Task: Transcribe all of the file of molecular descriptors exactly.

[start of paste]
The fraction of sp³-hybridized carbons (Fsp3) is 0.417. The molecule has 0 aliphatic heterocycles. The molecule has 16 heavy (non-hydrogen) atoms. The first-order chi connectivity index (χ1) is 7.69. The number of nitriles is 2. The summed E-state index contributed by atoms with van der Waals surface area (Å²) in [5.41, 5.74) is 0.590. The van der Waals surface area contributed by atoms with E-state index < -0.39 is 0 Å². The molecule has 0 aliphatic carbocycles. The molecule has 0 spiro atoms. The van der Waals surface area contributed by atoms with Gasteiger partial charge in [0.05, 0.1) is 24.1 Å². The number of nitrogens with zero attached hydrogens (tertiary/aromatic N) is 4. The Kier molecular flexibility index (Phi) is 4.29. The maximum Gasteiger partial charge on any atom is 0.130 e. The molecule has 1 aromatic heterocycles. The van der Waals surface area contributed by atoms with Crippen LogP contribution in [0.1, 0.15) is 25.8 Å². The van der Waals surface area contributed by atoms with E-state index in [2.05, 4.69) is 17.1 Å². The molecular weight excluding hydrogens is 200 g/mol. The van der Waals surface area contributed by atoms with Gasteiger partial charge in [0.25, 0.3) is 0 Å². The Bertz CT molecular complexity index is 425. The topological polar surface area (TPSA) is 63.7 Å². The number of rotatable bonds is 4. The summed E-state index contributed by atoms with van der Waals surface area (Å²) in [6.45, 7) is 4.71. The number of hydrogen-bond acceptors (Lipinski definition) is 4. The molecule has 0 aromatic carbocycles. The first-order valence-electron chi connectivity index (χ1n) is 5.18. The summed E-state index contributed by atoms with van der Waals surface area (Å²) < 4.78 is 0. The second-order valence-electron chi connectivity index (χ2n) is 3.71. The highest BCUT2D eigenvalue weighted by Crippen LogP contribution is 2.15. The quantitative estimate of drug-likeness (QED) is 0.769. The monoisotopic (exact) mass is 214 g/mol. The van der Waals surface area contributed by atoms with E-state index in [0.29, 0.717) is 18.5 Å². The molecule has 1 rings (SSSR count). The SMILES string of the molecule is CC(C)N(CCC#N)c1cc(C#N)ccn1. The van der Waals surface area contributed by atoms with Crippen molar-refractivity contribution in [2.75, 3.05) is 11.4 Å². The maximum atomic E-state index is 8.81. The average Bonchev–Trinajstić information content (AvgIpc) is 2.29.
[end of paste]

The fraction of sp³-hybridized carbons (Fsp3) is 0.417. The molecule has 0 aliphatic heterocycles. The molecule has 16 heavy (non-hydrogen) atoms. The first-order chi connectivity index (χ1) is 7.69. The number of nitriles is 2. The summed E-state index contributed by atoms with van der Waals surface area (Å²) in [5.41, 5.74) is 0.590. The van der Waals surface area contributed by atoms with E-state index < -0.39 is 0 Å². The molecule has 0 aliphatic carbocycles. The molecule has 0 spiro atoms. The van der Waals surface area contributed by atoms with Gasteiger partial charge in [0.05, 0.1) is 24.1 Å². The number of nitrogens with zero attached hydrogens (tertiary/aromatic N) is 4. The Kier molecular flexibility index (Phi) is 4.29. The maximum Gasteiger partial charge on any atom is 0.130 e. The molecule has 1 aromatic heterocycles. The van der Waals surface area contributed by atoms with Crippen LogP contribution in [0.1, 0.15) is 25.8 Å². The van der Waals surface area contributed by atoms with E-state index in [2.05, 4.69) is 17.1 Å². The molecular weight excluding hydrogens is 200 g/mol. The van der Waals surface area contributed by atoms with Gasteiger partial charge in [0.25, 0.3) is 0 Å². The Bertz CT molecular complexity index is 425. The topological polar surface area (TPSA) is 63.7 Å². The number of rotatable bonds is 4. The summed E-state index contributed by atoms with van der Waals surface area (Å²) in [6.45, 7) is 4.71. The number of hydrogen-bond acceptors (Lipinski definition) is 4. The molecule has 0 aromatic carbocycles. The first-order valence-electron chi connectivity index (χ1n) is 5.18. The summed E-state index contributed by atoms with van der Waals surface area (Å²) < 4.78 is 0. The second-order valence-electron chi connectivity index (χ2n) is 3.71. The highest BCUT2D eigenvalue weighted by Crippen LogP contribution is 2.15. The quantitative estimate of drug-likeness (QED) is 0.769. The monoisotopic (exact) mass is 214 g/mol. The van der Waals surface area contributed by atoms with E-state index in [0.29, 0.717) is 18.5 Å². The molecule has 1 rings (SSSR count). The SMILES string of the molecule is CC(C)N(CCC#N)c1cc(C#N)ccn1. The van der Waals surface area contributed by atoms with Crippen molar-refractivity contribution in [2.75, 3.05) is 11.4 Å². The maximum atomic E-state index is 8.81. The average Bonchev–Trinajstić information content (AvgIpc) is 2.29.